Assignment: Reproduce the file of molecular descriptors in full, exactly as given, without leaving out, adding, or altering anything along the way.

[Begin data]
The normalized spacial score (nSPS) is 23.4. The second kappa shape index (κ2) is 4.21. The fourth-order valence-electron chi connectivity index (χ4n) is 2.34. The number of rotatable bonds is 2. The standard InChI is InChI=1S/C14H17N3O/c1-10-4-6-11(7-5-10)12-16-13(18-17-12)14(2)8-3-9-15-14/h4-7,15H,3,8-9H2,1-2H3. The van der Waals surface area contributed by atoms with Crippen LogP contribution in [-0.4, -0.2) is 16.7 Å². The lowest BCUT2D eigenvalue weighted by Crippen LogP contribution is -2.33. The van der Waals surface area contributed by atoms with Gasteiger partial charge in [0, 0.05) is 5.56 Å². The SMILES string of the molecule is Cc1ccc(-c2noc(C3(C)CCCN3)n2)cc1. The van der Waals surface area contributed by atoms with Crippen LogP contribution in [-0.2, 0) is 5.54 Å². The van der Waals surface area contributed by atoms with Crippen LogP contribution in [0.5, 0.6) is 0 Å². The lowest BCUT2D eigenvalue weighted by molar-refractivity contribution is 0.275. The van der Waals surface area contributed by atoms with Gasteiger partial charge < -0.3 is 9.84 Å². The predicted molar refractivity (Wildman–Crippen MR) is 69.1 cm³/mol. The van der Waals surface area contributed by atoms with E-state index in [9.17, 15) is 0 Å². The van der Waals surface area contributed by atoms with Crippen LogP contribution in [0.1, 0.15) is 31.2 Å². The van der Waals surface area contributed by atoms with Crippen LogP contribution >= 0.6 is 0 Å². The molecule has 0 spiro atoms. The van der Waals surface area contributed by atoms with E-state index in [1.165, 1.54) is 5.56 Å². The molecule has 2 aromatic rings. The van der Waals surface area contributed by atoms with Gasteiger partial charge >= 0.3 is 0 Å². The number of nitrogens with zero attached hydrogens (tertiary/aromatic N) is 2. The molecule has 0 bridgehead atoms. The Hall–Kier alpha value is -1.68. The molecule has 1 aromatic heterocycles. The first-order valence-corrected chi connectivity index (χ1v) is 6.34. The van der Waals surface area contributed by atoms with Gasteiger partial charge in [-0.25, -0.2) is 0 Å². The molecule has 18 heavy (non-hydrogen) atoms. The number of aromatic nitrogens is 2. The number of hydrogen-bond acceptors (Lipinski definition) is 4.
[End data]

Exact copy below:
The normalized spacial score (nSPS) is 23.4. The second kappa shape index (κ2) is 4.21. The fourth-order valence-electron chi connectivity index (χ4n) is 2.34. The number of rotatable bonds is 2. The standard InChI is InChI=1S/C14H17N3O/c1-10-4-6-11(7-5-10)12-16-13(18-17-12)14(2)8-3-9-15-14/h4-7,15H,3,8-9H2,1-2H3. The van der Waals surface area contributed by atoms with Crippen LogP contribution in [-0.4, -0.2) is 16.7 Å². The lowest BCUT2D eigenvalue weighted by Crippen LogP contribution is -2.33. The van der Waals surface area contributed by atoms with Gasteiger partial charge in [0, 0.05) is 5.56 Å². The SMILES string of the molecule is Cc1ccc(-c2noc(C3(C)CCCN3)n2)cc1. The van der Waals surface area contributed by atoms with Crippen LogP contribution in [-0.2, 0) is 5.54 Å². The van der Waals surface area contributed by atoms with Crippen LogP contribution in [0.5, 0.6) is 0 Å². The lowest BCUT2D eigenvalue weighted by molar-refractivity contribution is 0.275. The van der Waals surface area contributed by atoms with Gasteiger partial charge < -0.3 is 9.84 Å². The predicted molar refractivity (Wildman–Crippen MR) is 69.1 cm³/mol. The van der Waals surface area contributed by atoms with E-state index in [9.17, 15) is 0 Å². The van der Waals surface area contributed by atoms with Crippen LogP contribution in [0.1, 0.15) is 31.2 Å². The van der Waals surface area contributed by atoms with Crippen LogP contribution >= 0.6 is 0 Å². The molecule has 0 spiro atoms. The van der Waals surface area contributed by atoms with E-state index in [1.165, 1.54) is 5.56 Å². The molecule has 2 aromatic rings. The van der Waals surface area contributed by atoms with Gasteiger partial charge >= 0.3 is 0 Å². The number of nitrogens with zero attached hydrogens (tertiary/aromatic N) is 2. The molecule has 0 bridgehead atoms. The Hall–Kier alpha value is -1.68. The molecule has 1 aromatic heterocycles. The first-order valence-corrected chi connectivity index (χ1v) is 6.34. The van der Waals surface area contributed by atoms with Gasteiger partial charge in [-0.25, -0.2) is 0 Å². The molecule has 18 heavy (non-hydrogen) atoms. The number of aromatic nitrogens is 2. The number of hydrogen-bond acceptors (Lipinski definition) is 4.